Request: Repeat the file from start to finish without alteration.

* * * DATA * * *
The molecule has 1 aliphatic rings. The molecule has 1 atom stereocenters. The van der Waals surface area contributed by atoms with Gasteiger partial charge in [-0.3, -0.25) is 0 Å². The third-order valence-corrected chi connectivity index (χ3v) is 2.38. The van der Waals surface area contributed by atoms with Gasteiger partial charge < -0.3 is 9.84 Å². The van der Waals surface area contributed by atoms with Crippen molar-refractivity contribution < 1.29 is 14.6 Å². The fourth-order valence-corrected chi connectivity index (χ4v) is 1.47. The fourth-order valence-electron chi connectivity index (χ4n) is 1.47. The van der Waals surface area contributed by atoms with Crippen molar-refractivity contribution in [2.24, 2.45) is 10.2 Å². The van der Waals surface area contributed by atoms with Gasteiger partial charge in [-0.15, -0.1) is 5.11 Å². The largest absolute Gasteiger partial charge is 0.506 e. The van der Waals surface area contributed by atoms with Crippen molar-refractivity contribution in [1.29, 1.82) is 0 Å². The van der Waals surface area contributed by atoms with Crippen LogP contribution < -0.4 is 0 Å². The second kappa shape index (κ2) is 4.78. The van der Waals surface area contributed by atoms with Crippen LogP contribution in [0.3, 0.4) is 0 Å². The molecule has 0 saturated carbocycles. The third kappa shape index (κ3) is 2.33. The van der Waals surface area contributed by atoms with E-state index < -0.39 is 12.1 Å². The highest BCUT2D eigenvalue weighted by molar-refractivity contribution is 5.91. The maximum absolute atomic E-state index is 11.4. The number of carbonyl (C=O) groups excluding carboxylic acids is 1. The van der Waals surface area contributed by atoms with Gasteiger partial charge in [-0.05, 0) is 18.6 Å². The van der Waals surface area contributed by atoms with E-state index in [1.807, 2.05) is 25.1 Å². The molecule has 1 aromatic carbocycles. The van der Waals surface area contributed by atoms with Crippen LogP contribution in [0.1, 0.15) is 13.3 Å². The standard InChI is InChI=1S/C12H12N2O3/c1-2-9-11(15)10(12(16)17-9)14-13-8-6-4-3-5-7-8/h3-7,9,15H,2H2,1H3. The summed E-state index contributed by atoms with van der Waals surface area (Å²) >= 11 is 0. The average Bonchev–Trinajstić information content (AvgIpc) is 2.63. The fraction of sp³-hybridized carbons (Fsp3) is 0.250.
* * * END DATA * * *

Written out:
The molecule has 1 aliphatic rings. The molecule has 1 atom stereocenters. The van der Waals surface area contributed by atoms with Gasteiger partial charge in [-0.3, -0.25) is 0 Å². The third-order valence-corrected chi connectivity index (χ3v) is 2.38. The van der Waals surface area contributed by atoms with Gasteiger partial charge < -0.3 is 9.84 Å². The van der Waals surface area contributed by atoms with Crippen molar-refractivity contribution < 1.29 is 14.6 Å². The fourth-order valence-corrected chi connectivity index (χ4v) is 1.47. The fourth-order valence-electron chi connectivity index (χ4n) is 1.47. The van der Waals surface area contributed by atoms with Crippen molar-refractivity contribution in [2.24, 2.45) is 10.2 Å². The van der Waals surface area contributed by atoms with Gasteiger partial charge in [-0.15, -0.1) is 5.11 Å². The largest absolute Gasteiger partial charge is 0.506 e. The van der Waals surface area contributed by atoms with Crippen molar-refractivity contribution in [1.29, 1.82) is 0 Å². The van der Waals surface area contributed by atoms with Crippen LogP contribution < -0.4 is 0 Å². The second kappa shape index (κ2) is 4.78. The van der Waals surface area contributed by atoms with Crippen LogP contribution in [0.3, 0.4) is 0 Å². The molecule has 0 saturated carbocycles. The third kappa shape index (κ3) is 2.33. The van der Waals surface area contributed by atoms with E-state index < -0.39 is 12.1 Å². The highest BCUT2D eigenvalue weighted by molar-refractivity contribution is 5.91. The maximum absolute atomic E-state index is 11.4. The number of carbonyl (C=O) groups excluding carboxylic acids is 1. The van der Waals surface area contributed by atoms with Gasteiger partial charge in [-0.05, 0) is 18.6 Å². The van der Waals surface area contributed by atoms with E-state index in [1.807, 2.05) is 25.1 Å². The molecule has 1 aromatic carbocycles. The van der Waals surface area contributed by atoms with Crippen LogP contribution in [0.1, 0.15) is 13.3 Å². The standard InChI is InChI=1S/C12H12N2O3/c1-2-9-11(15)10(12(16)17-9)14-13-8-6-4-3-5-7-8/h3-7,9,15H,2H2,1H3. The summed E-state index contributed by atoms with van der Waals surface area (Å²) >= 11 is 0. The average Bonchev–Trinajstić information content (AvgIpc) is 2.63. The fraction of sp³-hybridized carbons (Fsp3) is 0.250.